Joel Beeke and Paul Smalley have undertaken to produce a four-volume (probably nearing ten thousand pages in all) systematic theology that introduces the major topics of Christian theology in a biblically grounded, historically informed, and practically oriented way. This review series looks at these volumes one section at a time, reflecting on how this project fits within a wider resurgence of research and publication in systematic theology. Volume two contains the doctrines of man and Christ in parts 3 and 4 respectively (parts 1 and 2 in volume 1 addressed the doctrines of revelation and theology proper respectively). This post reviews part 3 but also part 4A, looking at the doctrines of creation, man, sin, and covenant.
At the general level, this volume has several notable strengths. It sustains the same irenic tone of the first, never being overly cagey even when interacting with views with which the authors disagree. As with the first, this volume also interacts with an impressive amount of sources. Beeke and Smalley show themselves familiar with patristic and medieval literature, incredibly knowledgeable of the Reformation and post-Reformation sources, and conversant with modern theology both within and outside the Reformed tradition. Most importantly, their gathering of relevant biblical material is an obvious mark of theologians who have reflected long and hard about how the Reformed system of doctrine contained in our confessions truly does grow directly out of the text of Holy Scripture.
Concerning the doctrine of creation, this volume looks at the universe’s origins, mainly focusing on the early narratives of Genesis. Most of the discussion is fairly standard, arguing for literal-six-day creation. Still, Beeke and Smalley are characteristically generous with other views held by orthodox Christians. The features worthy of note in this section is the treatment of the relationship between Creator and creature, including the discussion of creation ex nihilo. Too many works about the doctrine of creation argue vigorously for their own position about the length of days yet neglect to explain why the doctrine of creation is at all significant. Beeke and Smalley expertly dodge this mistake, well outlining how this doctrine highlights God’s transcendent majesty and how the Creator ever remains distinct from creation.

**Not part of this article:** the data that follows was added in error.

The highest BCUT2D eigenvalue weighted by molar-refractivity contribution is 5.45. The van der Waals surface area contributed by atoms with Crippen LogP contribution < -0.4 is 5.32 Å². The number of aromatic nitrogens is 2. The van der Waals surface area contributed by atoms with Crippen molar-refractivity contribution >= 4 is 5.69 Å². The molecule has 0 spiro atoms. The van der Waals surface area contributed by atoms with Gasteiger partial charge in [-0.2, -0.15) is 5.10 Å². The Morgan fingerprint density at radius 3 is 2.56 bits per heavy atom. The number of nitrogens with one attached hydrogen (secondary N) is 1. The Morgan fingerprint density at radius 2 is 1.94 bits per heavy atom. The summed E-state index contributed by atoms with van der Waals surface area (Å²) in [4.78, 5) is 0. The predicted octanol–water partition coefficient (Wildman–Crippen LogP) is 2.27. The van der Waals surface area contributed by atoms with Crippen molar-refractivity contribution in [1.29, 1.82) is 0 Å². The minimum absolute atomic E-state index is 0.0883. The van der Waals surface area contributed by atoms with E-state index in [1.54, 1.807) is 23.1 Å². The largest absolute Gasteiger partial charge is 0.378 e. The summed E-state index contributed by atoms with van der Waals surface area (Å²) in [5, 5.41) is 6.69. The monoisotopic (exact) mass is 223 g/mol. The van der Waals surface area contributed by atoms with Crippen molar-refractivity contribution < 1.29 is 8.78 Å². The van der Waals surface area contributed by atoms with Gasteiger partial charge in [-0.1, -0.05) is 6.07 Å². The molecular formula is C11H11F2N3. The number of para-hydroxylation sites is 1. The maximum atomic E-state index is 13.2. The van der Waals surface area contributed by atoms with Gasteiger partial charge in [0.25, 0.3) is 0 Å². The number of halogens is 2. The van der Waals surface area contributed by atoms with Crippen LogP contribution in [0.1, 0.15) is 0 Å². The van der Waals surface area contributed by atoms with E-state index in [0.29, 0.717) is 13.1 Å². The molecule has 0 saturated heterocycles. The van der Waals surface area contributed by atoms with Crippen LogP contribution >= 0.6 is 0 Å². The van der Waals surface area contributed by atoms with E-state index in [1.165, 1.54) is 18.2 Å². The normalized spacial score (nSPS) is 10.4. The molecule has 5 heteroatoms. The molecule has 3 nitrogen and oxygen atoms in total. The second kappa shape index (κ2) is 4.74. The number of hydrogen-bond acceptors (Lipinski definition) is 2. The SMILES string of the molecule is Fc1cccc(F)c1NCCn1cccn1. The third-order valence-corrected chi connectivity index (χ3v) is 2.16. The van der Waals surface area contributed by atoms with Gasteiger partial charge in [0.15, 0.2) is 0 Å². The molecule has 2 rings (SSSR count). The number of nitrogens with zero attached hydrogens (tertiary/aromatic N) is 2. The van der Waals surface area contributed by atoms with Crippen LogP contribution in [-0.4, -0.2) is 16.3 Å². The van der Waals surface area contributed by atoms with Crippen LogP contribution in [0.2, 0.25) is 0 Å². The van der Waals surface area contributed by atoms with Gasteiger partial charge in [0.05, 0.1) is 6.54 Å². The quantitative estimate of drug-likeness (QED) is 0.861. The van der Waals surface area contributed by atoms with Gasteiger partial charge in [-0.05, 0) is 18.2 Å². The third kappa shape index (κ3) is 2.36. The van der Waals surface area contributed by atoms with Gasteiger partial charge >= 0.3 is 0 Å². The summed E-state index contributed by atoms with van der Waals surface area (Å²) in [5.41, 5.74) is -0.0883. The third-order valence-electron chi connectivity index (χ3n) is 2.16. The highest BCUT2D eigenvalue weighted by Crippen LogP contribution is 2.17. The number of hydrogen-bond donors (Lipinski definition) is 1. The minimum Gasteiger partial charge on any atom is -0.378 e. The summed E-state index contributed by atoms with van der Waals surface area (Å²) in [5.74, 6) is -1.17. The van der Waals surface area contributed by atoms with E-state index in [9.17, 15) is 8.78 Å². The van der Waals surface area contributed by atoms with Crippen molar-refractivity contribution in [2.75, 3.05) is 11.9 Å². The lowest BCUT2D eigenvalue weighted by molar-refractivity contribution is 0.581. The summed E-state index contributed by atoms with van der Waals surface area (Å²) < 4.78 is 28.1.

Concerning the doctrine of man, this section focuses on the historical Adam as created in God’s image, including the ethical implications of our constitution. In keeping with their method, Beeke and Smalley work carefully through the various views about Adam’s historicity as well as what it means to be God’s image. Expectedly (and rightly in this reviewer’s opinion), they argue the traditional view that Adam was a historical person made by God’s special act of creation. The most insightful contribution of this section is its exploration of the ethical aspects of bearing God’s image. In particular, their discussion of gender and sexuality is especially timely, balanced, informed, and helpful.
Concerning the doctrine of sin, Beeke and Smalley outline the issues of the historical Fall, original sin, how sin is transmitted from Adam to his posterity, and the effects of sin. This section in particular deserves special mention. Works on systematic theology rightly focus most on theoretical explanation, and this book is no exception. This section on the doctrine of sin, however, also helpfully explores how our understanding of sin affects the Christian life. Indeed, the practical applications in these chapters, especially concerning sin and the believer and suffering and the believer, is some of the most helpful reflection upon how Christians can fight sin and understand our place in the fallen world that I have ever read. This section is one for careful and repeated consideration.